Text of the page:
The Power of the Left in Ukraine
The Communist Party in its current form has no chance to come to power in Ukraine in the near future, said Oleksiy Haran, Professor in the Department of Political Science at the University of Kyiv-Mohyla Academy and ECA Regional Exchange Scholar at the Kennan Institute, at a Kennan Institute lecture on 18 June 2001. However, he noted that the more moderate socialists could come to power if they transform into a true social democratic party and join in a bloc that includes centrist forces.
Haran explained that left forces in Ukraine are located to the left both of what is traditionally considered social democracy and of what passes for social democracy in contemporary Ukraine. The main players include the Communist party, which was "reborn" in 1993 and claims some 140,000 members, and the Socialist Party, with 30,000 members. The Communist Party is very conservative, as many of the more flexible members of the party shifted to other blocs when the Communist Party was banned following the August 1991 coup. Haran described the Socialists, who are led by the charismatic politician Oleksandr Moroz, as more moderate. While some have suggested that Moroz could become a future Ukrainian Kwasniewsky, Haran cautioned that the party remains in transition toward a more social democratic organization like its Polish counterpart.
Analysis of the parliamentary elections in 1998 indicate that the left forces together gained 37 percent of the party list votes but only 21 percent of the single member districts. According to Haran, this underlines the fact that the population is willing to support abstract socialist or communist ideas, but will not vote for socialists or communists as individuals. He claimed that this is the reason behind the Communist's push to pass an entirely proportional electoral law for the 2002 elections. In the 1999 presidential elections, left candidates also fared well in the first round, with a combined 44.5 percent of the vote. Haran noted that Kuchma pulled ahead only in the second round, when he was pitted against Communist leader Petro Symonenko rather than a more moderate leftist.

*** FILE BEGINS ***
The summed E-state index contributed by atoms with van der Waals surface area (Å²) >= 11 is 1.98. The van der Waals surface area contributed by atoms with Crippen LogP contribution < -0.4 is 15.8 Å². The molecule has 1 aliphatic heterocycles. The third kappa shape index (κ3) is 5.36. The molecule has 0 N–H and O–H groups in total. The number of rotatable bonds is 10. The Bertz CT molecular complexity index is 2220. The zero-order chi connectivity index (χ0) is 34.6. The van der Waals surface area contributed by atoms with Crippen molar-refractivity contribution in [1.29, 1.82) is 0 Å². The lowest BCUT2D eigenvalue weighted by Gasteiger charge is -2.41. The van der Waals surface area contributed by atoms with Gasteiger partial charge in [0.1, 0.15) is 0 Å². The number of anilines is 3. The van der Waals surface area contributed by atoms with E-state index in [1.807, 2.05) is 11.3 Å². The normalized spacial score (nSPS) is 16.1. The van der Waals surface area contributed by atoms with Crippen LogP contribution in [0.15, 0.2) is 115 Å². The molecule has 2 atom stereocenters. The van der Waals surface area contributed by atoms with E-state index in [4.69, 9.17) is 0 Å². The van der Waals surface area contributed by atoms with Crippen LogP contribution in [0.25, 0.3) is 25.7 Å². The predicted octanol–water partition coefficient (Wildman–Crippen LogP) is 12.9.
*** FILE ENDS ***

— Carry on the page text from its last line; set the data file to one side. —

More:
Haran then turned to the question of what lessons left forces have learned from past elections. He remarked that the Communists feel that since they could secure around 20 percent of the electorate, there is no need to modernize the party. In fact, suggestions raised at the last Communist Party Congress regarding a strategy of a "new" rather than a "reborn" Communist Party were defeated. Haran characterized the Ukrainian Communist ideology as rooted in Huntington's "clash of civilizations" thesis. They regard western ideology, in particular Catholicism and Protestantism, as the main threats today. This is not to say that more radical forces within the party have disappeared. To the contrary, Haran explained that these members have split off to form a new group, the Communist Party of Workers and Peasants. This development is likely to split the vote for Communists in the next election.
In Haran's view, the Socialists have been more successful in learning from their average showing in previous elections. As a result, the Socialist Party is beginning to transform itself. This includes the creation of a broad coalition that includes the moderate Komsomol as well as the Social Democratic Party and even the party "Forward-Ukraine," which can be characterized as a centrist or right-centrist group. This coalition moves the Socialists more and more toward social democracy in the Western sense of the word.
While this shift provides an opening for the Socialist party to come to power in Ukraine, Haran outlined the obstacles that must be overcome. The rank and file of the Party are more conservative than the leadership, and are less comfortable with a shift toward the center of the political spectrum. Moreover, Haran suggested that the creation of a center-right opposition bloc led by Viktor Yushchenko is a critical turning point in Ukrainian electoral politics. It means that in the upcoming parliamentary elections, there will be both a left and right-wing democratic opposition. Many voters who supported Moroz as the only viable opposition in the past , will now vote for Yushchenko's bloc instead. This means that Moroz will be forced to attract votes from communist supporters just as he is trying to move the Socialist party more to the center.
Haran concluded that it is important for Ukraine to have a socialist faction in the parliament, and in particular one that represents the tenets of true social democracy. He recommended that western countries and in particular the social democratic parties of Europe continue to work with the Socialists--especially the younger members. In particular, he suggested that support for publication of a non-partisan social democratic journal could foster this development.